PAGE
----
During last year’s holiday shipping season, about 500 vessels were anchored east of Singapore’s giant port. Hundreds more sat unneeded at a former U.S. Navy base at Subic Bay in the Philippines. On the Fal River in Cornwall, England, tourists accustomed to seeing castles and other historic British sights found unemployed ships added to the mix.

“Slow steaming absorbs a significant portion of the world fleet and should improve reliability,” said Wolfgang Freese, president of Hapag-Lloyd America, the U.S. arm of the Hamburg, Germany, conglomerate that ranks sixth in the world among ocean shipping lines. “We see no, or very little, risk to the supply chain,” he told a recent shipping conference in Long Beach.

The customers aren’t so sure. Importers and exporters around the world worry that deliveries will suffer as more carriers ease off the throttle.

Jean Louis Cambon heads the global shipping operation of French tire maker Michelin, one of the European Union’s biggest shippers, and he has been a vocal critic of the practice.

“This has to be one of the few sectors of industry that believes it can reduce service quality while simultaneously increasing prices,” Cambon said recently in his inaugural speech as chairman of the European Shippers’ Council’s Maritime Transport Council, an influential group representing companies that use transport services.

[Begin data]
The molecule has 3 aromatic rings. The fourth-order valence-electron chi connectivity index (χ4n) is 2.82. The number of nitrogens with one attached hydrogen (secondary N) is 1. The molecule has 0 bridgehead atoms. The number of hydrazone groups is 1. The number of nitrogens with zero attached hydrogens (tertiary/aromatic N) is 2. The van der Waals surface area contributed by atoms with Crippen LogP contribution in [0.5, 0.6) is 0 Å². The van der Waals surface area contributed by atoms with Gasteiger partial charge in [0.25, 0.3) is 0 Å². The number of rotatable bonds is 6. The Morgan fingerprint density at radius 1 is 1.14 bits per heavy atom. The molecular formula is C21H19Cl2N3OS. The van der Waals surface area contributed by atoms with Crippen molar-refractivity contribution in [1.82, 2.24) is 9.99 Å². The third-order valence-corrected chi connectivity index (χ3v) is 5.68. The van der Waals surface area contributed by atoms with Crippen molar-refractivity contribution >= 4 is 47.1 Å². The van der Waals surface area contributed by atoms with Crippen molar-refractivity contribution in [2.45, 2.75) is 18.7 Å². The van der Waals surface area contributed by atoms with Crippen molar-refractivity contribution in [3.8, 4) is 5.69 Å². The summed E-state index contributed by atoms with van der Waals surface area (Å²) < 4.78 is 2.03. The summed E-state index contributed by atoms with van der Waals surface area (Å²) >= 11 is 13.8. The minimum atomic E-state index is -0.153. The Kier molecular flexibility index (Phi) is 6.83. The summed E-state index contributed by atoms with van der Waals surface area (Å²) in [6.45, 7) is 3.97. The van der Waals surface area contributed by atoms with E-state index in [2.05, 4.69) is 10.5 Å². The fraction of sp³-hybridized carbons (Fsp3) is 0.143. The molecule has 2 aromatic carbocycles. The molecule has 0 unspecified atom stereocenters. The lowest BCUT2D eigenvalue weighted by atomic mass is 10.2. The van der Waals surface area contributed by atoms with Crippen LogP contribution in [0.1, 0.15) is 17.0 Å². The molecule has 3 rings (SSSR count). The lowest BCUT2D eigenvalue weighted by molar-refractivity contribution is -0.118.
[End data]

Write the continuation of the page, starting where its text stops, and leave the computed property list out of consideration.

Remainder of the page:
Some supply experts say complaints have been muted because of the weakness of the economic recovery. But Jon DeCesare, chief executive of World Class Logistics Consulting Inc., predicts that concerns will be heightened once consumers are spending more freely.

“When the economy picks up, the last thing retailers are going to want are unexpected delays. They cannot afford to be out of stock,” DeCesare said.

Small importers, such as Los Angeles-based Megatoys, are particularly concerned. Megatoys Chief Executive Charles Woo, who uses about 2,000 cargo containers a year, said he depended on timely deliveries of products to fill Easter baskets and Christmas stockings.

“I’m a small guy. My competitive advantage is turning around products fast,” Woo said. “If they are going to be saving money, are they going to offer us lower rates?”

Nonetheless, the slow-steaming trend is being applauded by environmentalists, who for years have blasted ocean cargo shipping as one of the world’s worst sources of greenhouse gas emissions.

A recent report by Dutch environmental research group CE Delft, commissioned by the European organization Seas at Risk, said slowing down container ships, bulk carriers and tankers could reduce emissions 30% from 2010 through 2012.

Some sailors don’t mind the tedium of slow steaming as long as they’ve got a job.

“I used to get a month between jobs, two tops, but I recently had more than four months without work,” said Gimbi Valenzuela, a 39-year-old seaman from Manila.

“Lots of ships were laid up. Lots of people without work. My pay is down $140 from $1,540 a month, and the trips are longer, but I can’t complain. I’m lucky to have work.”